Days after the attack, America’s ambassador to the UN, Susan Rice, made the rounds of the Sunday Morning news programs, stating that the Benghazi consulate was burned during an anti-American demonstration. The State Department, and presumably the White House, were by then in possession of the basic facts of the incident, and knew, from communications sent directly from Benghazi and Tripoli, that the attack was a terrorist action involving heavy weapons and mortars. Why, then, was the administration pushing a story of mob action? What was to be gained from concealing the true circumstances of the incident?
It is now known that in the weeks prior to the attack, the United States State Department not only saw fit to reduce security for the consulate but refused repeated requests by Ambassador Stevens and Regional Security Officer Eric Nordstrom for fences, transportation assets, and special operations forces to augment security. Nordstrom has since testified to congressional investigators that he was ordered to reduce its American security footprint and to rely more on local forces to defend the American consulate. Nordstrom and other security officers in Libya were told to make do with less.
The results of this policy were catastrophic. The militiamen detailed to guard the American Ambassador’s residence fled in the first minutes of the raid— leaving Christopher Stevens and his two-man security detail vulnerable. That al Qaeda leader Ayman Zawahiri released a video on September 10th, urging Libyans to attack American targets can hardly be ignored. The failure of the State Department to head this explicit warning and protect our ambassador to Libya is at best negligent, and at worst shows a capricious misunderstanding of the facts on the ground.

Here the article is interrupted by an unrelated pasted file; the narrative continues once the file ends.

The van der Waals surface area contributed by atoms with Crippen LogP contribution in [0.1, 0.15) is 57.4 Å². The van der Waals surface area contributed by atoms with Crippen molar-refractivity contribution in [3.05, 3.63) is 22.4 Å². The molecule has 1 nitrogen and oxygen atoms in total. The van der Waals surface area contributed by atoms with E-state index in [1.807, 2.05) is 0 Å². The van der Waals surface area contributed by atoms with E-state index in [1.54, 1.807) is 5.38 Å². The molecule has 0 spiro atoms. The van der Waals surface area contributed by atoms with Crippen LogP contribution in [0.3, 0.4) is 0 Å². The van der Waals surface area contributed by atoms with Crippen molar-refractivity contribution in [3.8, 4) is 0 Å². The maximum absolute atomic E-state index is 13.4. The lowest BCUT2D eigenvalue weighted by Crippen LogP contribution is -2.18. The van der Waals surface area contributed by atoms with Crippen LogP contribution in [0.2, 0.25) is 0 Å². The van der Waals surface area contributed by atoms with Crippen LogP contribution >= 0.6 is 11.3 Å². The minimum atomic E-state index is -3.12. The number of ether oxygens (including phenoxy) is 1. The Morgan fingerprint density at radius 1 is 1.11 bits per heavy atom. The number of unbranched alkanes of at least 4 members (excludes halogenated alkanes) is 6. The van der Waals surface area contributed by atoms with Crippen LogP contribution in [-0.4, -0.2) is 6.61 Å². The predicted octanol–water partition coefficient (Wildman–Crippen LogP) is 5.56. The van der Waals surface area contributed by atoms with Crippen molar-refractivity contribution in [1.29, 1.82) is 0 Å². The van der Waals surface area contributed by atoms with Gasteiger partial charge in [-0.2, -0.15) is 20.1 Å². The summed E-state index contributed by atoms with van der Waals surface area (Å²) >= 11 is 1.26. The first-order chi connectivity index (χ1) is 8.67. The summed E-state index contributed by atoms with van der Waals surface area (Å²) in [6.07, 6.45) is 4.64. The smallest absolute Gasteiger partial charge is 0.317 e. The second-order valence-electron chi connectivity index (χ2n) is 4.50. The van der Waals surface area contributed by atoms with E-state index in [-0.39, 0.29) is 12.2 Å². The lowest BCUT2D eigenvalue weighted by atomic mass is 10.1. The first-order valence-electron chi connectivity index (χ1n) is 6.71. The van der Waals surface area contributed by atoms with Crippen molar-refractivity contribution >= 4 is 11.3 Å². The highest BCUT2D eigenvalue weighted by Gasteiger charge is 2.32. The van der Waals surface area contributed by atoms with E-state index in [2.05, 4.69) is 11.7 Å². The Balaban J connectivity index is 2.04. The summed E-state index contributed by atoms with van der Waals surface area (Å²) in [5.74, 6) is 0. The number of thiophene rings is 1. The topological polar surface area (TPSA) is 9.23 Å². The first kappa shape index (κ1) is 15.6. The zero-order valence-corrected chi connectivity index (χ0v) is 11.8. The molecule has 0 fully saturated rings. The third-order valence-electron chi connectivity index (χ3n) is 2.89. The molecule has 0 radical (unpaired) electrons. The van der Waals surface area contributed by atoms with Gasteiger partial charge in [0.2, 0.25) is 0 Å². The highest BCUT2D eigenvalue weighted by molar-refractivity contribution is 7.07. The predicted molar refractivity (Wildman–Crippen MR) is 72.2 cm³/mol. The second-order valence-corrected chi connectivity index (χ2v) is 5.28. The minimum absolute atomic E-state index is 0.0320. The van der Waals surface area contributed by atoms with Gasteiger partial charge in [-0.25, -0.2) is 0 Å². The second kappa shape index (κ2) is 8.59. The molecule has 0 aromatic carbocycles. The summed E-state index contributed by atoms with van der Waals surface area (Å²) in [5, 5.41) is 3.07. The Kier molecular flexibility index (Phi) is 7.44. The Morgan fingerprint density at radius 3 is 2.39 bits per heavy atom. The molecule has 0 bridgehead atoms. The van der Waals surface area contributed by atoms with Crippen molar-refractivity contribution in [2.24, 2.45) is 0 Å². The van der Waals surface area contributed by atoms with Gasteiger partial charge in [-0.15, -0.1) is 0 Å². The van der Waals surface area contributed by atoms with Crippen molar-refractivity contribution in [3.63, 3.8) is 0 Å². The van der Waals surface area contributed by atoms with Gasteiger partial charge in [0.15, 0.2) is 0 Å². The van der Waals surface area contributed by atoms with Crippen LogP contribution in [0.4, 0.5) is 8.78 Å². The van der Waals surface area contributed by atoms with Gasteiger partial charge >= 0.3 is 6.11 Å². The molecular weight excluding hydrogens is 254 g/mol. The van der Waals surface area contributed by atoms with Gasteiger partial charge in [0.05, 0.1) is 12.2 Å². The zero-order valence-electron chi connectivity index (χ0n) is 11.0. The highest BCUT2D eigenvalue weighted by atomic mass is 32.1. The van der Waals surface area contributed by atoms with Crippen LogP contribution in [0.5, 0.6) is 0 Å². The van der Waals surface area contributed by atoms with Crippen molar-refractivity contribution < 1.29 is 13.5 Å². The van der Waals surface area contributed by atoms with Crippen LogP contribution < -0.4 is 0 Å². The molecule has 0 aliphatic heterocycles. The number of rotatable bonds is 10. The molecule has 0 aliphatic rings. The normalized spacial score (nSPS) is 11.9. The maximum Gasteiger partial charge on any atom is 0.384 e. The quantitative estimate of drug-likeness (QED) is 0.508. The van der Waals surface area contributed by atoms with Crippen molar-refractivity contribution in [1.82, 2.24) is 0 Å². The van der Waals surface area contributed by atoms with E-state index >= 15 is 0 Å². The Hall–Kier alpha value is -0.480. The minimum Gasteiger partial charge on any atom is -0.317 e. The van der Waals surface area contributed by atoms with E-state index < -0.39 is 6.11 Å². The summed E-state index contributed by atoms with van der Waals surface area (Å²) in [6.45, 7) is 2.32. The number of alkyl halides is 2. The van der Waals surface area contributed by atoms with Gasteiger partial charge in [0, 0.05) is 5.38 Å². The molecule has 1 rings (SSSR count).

In the days following the attack, the White House put forward a story that was incompletely informed, if not disingenuous. That the White House deliberately misstated the circumstances surrounding the death of four American citizens is simply too shameful to consider. The September 11th assault on the Benghazi consulate is the single worst attack on an American diplomatic post since the Tehran embassy siege in 1979. The American people deserve a full and open investigation into the murder of Ambassador Stevens. They deserve also to know about the gallant actions of the brave Americans who tried to meet this terrorist attack with woefully inadequate resources.
It took eleven years, but an Al Qaeda affiliated terror group had finally succeeded in a 9/11 anniversary attack. Benghazi matters -- both for what happened on that terrible night and what happened afterwards.
Correction: a previous version of this article incorrectly stated Ambassador Chris Stevens' body was recovered and Sean Smith's was not.
Chuck Pfarrer is a former Assault Element Commander at SEAL Team Six. He is the New York Times bestselling author of SEAL Target Geronimo: Inside the Mission to Kill Osama Bin Laden, and Warrior Soul: The memoir of a Navy SEAL. Pfarrer serves presently as an Associate Editor of The Counterterrorist Journal and is a distinguished fellow of the US Naval Special Warfare Institute.